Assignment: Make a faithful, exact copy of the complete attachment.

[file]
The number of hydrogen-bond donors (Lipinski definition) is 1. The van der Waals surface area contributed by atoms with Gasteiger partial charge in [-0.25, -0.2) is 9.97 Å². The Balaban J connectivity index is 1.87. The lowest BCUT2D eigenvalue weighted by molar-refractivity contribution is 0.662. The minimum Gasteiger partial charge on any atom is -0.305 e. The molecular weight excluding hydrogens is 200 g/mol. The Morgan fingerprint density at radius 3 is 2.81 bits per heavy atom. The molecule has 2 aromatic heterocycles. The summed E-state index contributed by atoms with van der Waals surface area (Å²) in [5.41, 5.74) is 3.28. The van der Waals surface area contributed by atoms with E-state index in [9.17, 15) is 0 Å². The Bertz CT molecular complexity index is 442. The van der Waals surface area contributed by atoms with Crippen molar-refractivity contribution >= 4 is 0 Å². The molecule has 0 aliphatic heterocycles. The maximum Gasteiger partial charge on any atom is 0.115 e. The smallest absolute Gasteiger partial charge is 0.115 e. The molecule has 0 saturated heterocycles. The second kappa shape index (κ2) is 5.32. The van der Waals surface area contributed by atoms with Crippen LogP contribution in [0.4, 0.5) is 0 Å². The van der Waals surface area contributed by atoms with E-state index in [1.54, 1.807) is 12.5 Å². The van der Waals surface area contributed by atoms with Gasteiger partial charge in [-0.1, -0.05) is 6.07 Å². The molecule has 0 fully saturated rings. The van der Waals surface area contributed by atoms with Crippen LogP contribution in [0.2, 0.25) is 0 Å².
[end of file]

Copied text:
The number of hydrogen-bond donors (Lipinski definition) is 1. The van der Waals surface area contributed by atoms with Gasteiger partial charge in [-0.25, -0.2) is 9.97 Å². The Balaban J connectivity index is 1.87. The lowest BCUT2D eigenvalue weighted by molar-refractivity contribution is 0.662. The minimum Gasteiger partial charge on any atom is -0.305 e. The molecular weight excluding hydrogens is 200 g/mol. The Morgan fingerprint density at radius 3 is 2.81 bits per heavy atom. The molecule has 2 aromatic heterocycles. The summed E-state index contributed by atoms with van der Waals surface area (Å²) in [5.41, 5.74) is 3.28. The van der Waals surface area contributed by atoms with E-state index in [9.17, 15) is 0 Å². The Bertz CT molecular complexity index is 442. The van der Waals surface area contributed by atoms with Crippen molar-refractivity contribution >= 4 is 0 Å². The molecule has 0 aliphatic heterocycles. The maximum Gasteiger partial charge on any atom is 0.115 e. The smallest absolute Gasteiger partial charge is 0.115 e. The molecule has 0 saturated heterocycles. The second kappa shape index (κ2) is 5.32. The van der Waals surface area contributed by atoms with Crippen LogP contribution in [0.4, 0.5) is 0 Å². The van der Waals surface area contributed by atoms with E-state index in [1.54, 1.807) is 12.5 Å². The van der Waals surface area contributed by atoms with Gasteiger partial charge in [-0.1, -0.05) is 6.07 Å². The molecule has 0 fully saturated rings. The van der Waals surface area contributed by atoms with Crippen LogP contribution in [0.2, 0.25) is 0 Å².